Execution Pardon 150 years later

Recently, the New York Times ran an article about a mass execution of members of the Dakota tribe 150 years ago.  Thirty-eight Dakota warriors were hung for their loyalty to their leader, Little Crow.  The men were accused of killing approximately 490 settlers, including women and children, in Minnesota.  The reason for the recent opening of the case is because one of the men was wrongfully executed.  According to historians, President Abraham Lincoln pardoned the Indian known as Chaska because soldiers “simply grabbed the wrong guy”.  As the 150th anniversary of the execution approaches, the case is being reexamined, with plans for museum exhibits, symposiums, monument dedications and even a symphony to bring attention to this man’s wrongful death.  Supporters are calling for a federal pardon to right this historical wrong.

Evidence shows that the Dakota were near starvation due to lack of food and resources as a result of broken peace treaties with the settlers.  The tribe attacked and 303 Dakota were sentenced to death.  However, President Lincoln noted a lack of evidence in the trials and reduced the number to 38.  Chaska was mistook for another Dakota, Chaskey-Don and put on the execution list.  Although this may have been the case, Chaska was also rumored to have taken a white woman and her children prisoner.  Oddly, when questioned about her captor, the woman defended Chaska and there was rumor that the two were in love.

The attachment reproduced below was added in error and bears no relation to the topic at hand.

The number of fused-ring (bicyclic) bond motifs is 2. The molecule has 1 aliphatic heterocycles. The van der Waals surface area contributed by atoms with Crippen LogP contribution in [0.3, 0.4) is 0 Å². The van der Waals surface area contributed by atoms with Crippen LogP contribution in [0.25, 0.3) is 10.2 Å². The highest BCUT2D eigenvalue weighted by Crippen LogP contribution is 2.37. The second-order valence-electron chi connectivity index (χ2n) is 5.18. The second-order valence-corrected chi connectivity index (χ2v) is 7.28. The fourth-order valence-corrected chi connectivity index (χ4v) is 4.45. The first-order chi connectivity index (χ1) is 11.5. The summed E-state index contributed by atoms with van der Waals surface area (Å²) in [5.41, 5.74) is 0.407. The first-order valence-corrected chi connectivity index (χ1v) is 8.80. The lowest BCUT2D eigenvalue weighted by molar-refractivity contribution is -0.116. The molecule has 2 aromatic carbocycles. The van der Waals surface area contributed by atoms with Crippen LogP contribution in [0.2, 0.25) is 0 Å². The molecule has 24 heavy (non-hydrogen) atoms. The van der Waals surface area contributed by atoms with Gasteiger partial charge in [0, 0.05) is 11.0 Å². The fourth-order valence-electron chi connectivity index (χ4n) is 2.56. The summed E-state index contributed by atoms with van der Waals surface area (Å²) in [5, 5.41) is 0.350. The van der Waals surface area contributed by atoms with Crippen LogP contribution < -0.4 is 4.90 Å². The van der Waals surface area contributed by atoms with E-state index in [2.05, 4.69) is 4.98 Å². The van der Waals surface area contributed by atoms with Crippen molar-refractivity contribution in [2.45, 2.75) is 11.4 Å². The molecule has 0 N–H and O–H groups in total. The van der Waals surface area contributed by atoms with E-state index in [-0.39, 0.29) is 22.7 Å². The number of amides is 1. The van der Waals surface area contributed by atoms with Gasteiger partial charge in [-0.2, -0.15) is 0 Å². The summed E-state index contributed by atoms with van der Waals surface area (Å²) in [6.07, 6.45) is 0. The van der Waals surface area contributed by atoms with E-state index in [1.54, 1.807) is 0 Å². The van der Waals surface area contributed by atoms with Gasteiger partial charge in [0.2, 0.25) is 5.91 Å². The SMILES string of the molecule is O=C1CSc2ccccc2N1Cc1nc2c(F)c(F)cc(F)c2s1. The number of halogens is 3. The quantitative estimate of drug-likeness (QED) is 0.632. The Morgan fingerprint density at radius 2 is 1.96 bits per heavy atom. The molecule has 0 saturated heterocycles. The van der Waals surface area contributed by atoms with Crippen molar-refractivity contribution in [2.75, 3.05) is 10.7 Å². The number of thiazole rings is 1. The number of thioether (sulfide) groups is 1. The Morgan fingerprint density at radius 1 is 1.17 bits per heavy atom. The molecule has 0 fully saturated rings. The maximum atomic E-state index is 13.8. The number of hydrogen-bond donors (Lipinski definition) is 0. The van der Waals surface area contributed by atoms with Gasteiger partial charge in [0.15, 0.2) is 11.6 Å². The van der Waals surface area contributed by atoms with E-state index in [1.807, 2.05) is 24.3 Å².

This evidence is particularly important, even today.  Although as a society we have made large strides in accepting interracial marriage, this fact may hold the government back from issuing Chaska’s pardon because it was still a serious crime against the settlers during this time in history.  Ironically, Native Americans have one of the highest rates of interracial marriage today.

I was greatly surprised to find this article and the attention that Chaska’s case is being paid after all this time.  Although it is impossible to change the past and near impossible to correct wrongdoings from 150 years ago, a simple gesture such as a federal pardon for an innocent man is feasible.  Talks of holding the government responsible for hundred year old treaties over land would be very impractical today.  While the government should recognize their wrongdoing, by taking back land with the purpose of redistributing it to the “rightful” owners would simply repeat history and create more problems then it solved.  The government should take this small opportunity to acknowledge a previous wrongdoing which would, as a local Dakota leader put it, it would “shine a light and be a step in the right direction”.

 

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